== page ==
The most commonly reported symptoms (difficulty breathing) omit the most obvious signs of nerve agents – vomiting and convulsions. One video of a man wriggling his legs looks like a deliberate act, not a convulsion. Pinpoint pupils could be circumstantial evidence of nerve agents, but that symptom was mentioned only in second-hand reports – not proven with photographs (which would still be inconclusive because opiates or pilocarpine eye drops could be used to constrict pupils).

8. “Multiple streams of intelligence indicate that the regime executed a rocket and artillery attack against the Damascus suburbs . . . In the 24 hour period after the attack, we detected indications of artillery and rocket fire at a rate approximately four times higher than the ten preceding days.”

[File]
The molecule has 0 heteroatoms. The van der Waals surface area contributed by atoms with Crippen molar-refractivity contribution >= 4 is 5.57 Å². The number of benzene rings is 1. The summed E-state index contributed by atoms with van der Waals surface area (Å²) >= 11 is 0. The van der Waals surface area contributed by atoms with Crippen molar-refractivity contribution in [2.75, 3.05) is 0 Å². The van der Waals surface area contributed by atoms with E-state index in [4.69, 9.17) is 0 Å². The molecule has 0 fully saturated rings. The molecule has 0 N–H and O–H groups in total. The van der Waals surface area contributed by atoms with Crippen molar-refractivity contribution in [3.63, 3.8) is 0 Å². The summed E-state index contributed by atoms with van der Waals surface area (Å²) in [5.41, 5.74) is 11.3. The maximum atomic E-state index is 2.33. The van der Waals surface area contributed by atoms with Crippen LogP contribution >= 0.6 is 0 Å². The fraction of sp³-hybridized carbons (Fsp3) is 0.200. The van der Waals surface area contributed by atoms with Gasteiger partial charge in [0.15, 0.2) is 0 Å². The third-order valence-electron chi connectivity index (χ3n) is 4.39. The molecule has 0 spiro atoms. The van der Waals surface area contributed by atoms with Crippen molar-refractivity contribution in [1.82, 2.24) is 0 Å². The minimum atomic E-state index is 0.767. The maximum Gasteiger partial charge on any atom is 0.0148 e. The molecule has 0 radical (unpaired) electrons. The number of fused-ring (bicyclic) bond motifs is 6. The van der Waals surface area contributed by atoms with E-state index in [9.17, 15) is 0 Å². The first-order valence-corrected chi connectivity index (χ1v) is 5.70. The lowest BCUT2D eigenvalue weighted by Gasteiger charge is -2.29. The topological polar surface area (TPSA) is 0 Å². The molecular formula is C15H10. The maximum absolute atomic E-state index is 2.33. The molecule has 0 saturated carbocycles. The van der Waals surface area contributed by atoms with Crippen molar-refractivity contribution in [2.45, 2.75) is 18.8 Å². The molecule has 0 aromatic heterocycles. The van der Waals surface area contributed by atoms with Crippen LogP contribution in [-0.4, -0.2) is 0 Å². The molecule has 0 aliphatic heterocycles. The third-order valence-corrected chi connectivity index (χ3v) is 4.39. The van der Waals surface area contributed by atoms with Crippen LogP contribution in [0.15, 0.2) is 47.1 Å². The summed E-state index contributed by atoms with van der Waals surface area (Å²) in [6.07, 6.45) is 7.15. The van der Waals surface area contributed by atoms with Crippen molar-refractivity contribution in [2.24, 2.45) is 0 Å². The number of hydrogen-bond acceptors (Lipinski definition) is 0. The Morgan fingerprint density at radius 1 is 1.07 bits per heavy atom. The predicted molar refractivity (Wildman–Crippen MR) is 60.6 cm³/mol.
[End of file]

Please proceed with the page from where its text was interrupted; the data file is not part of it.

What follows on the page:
In other words, there was also rocket fire against these suburbs before and after August 21. In fact, that is precisely why widely publicized photos of a few rockets tell us nothing about what was inside their warheads. Nobody doubts the area was shelled by rockets, or that many people died from toxic exposure through breathing, skin, or ingestion. The lingering doubts are about whether or not the area was shelled by a sufficient number ofchemical warheads to account for the large number of dead and ambiguous symptoms of survivors, and, if so, what agent was used.

There are still a lot of unanswered questions. Yet even if the answers were supplied, the risks of an allegedly brief and limited U.S. missile strike seem huge and the benefits obscure. Does the U.S. intelligence community really believe Assad is such a reasonable person that he would not respond with perilous irrationality? Now, that would be an assessment well worth reading. 

Alan Reynolds — Mr. Reynolds, NR’s economics editor from 1972 to 1976, is a senior fellow at the Cato Institute and the author of Income and Wealth.